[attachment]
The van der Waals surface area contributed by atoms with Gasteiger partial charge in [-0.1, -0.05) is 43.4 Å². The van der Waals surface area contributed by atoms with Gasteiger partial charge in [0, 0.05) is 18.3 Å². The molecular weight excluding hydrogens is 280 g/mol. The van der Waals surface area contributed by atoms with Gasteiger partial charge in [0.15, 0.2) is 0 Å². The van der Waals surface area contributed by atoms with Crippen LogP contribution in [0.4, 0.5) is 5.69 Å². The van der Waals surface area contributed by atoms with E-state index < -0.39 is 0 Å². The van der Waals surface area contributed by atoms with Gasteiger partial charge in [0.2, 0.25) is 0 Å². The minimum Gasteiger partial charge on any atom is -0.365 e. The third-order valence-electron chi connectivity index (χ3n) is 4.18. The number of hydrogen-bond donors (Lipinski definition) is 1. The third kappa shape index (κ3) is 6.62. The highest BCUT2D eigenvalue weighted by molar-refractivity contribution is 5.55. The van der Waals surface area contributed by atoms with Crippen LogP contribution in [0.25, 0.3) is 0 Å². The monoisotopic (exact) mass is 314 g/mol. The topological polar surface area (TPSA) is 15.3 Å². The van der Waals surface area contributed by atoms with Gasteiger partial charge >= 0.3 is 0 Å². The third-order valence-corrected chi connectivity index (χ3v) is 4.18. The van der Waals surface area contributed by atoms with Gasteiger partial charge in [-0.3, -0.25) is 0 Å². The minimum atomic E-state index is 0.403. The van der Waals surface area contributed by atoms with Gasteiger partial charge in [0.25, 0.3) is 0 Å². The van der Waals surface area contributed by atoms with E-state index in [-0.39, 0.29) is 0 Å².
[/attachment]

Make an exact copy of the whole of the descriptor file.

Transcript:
The van der Waals surface area contributed by atoms with Gasteiger partial charge in [-0.1, -0.05) is 43.4 Å². The van der Waals surface area contributed by atoms with Gasteiger partial charge in [0, 0.05) is 18.3 Å². The molecular weight excluding hydrogens is 280 g/mol. The van der Waals surface area contributed by atoms with Gasteiger partial charge in [0.15, 0.2) is 0 Å². The van der Waals surface area contributed by atoms with Crippen LogP contribution in [0.4, 0.5) is 5.69 Å². The van der Waals surface area contributed by atoms with E-state index < -0.39 is 0 Å². The van der Waals surface area contributed by atoms with Gasteiger partial charge in [0.2, 0.25) is 0 Å². The minimum Gasteiger partial charge on any atom is -0.365 e. The third-order valence-electron chi connectivity index (χ3n) is 4.18. The number of hydrogen-bond donors (Lipinski definition) is 1. The third kappa shape index (κ3) is 6.62. The highest BCUT2D eigenvalue weighted by molar-refractivity contribution is 5.55. The van der Waals surface area contributed by atoms with Crippen LogP contribution in [0.25, 0.3) is 0 Å². The monoisotopic (exact) mass is 314 g/mol. The topological polar surface area (TPSA) is 15.3 Å². The van der Waals surface area contributed by atoms with Gasteiger partial charge >= 0.3 is 0 Å². The third-order valence-corrected chi connectivity index (χ3v) is 4.18. The van der Waals surface area contributed by atoms with Gasteiger partial charge in [-0.3, -0.25) is 0 Å². The minimum atomic E-state index is 0.403. The van der Waals surface area contributed by atoms with Gasteiger partial charge in [0.25, 0.3) is 0 Å². The van der Waals surface area contributed by atoms with E-state index in [-0.39, 0.29) is 0 Å².